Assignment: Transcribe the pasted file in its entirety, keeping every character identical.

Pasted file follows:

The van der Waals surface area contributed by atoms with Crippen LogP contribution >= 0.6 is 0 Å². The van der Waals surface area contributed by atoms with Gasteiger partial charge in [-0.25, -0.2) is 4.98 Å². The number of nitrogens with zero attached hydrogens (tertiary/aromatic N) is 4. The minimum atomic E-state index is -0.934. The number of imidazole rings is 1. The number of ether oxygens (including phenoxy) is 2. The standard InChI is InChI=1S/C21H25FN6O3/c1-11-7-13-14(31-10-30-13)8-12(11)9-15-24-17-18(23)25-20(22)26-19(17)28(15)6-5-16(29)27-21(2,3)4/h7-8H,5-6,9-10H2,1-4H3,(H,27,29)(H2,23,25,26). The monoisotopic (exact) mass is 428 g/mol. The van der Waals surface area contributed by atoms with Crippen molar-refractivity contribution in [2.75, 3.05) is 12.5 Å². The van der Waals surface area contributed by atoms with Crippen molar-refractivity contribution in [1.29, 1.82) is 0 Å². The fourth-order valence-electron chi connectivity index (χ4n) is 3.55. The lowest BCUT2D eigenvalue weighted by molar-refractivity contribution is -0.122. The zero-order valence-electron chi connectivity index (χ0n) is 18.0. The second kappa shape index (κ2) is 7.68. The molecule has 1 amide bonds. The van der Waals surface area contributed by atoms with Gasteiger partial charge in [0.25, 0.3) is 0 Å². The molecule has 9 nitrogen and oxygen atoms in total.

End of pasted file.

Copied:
The van der Waals surface area contributed by atoms with Crippen LogP contribution >= 0.6 is 0 Å². The van der Waals surface area contributed by atoms with Gasteiger partial charge in [-0.25, -0.2) is 4.98 Å². The number of nitrogens with zero attached hydrogens (tertiary/aromatic N) is 4. The minimum atomic E-state index is -0.934. The number of imidazole rings is 1. The number of ether oxygens (including phenoxy) is 2. The standard InChI is InChI=1S/C21H25FN6O3/c1-11-7-13-14(31-10-30-13)8-12(11)9-15-24-17-18(23)25-20(22)26-19(17)28(15)6-5-16(29)27-21(2,3)4/h7-8H,5-6,9-10H2,1-4H3,(H,27,29)(H2,23,25,26). The monoisotopic (exact) mass is 428 g/mol. The van der Waals surface area contributed by atoms with Crippen molar-refractivity contribution in [2.75, 3.05) is 12.5 Å². The van der Waals surface area contributed by atoms with Crippen molar-refractivity contribution in [1.29, 1.82) is 0 Å². The fourth-order valence-electron chi connectivity index (χ4n) is 3.55. The lowest BCUT2D eigenvalue weighted by molar-refractivity contribution is -0.122. The zero-order valence-electron chi connectivity index (χ0n) is 18.0. The second kappa shape index (κ2) is 7.68. The molecule has 1 amide bonds. The van der Waals surface area contributed by atoms with Gasteiger partial charge in [0.25, 0.3) is 0 Å². The molecule has 9 nitrogen and oxygen atoms in total.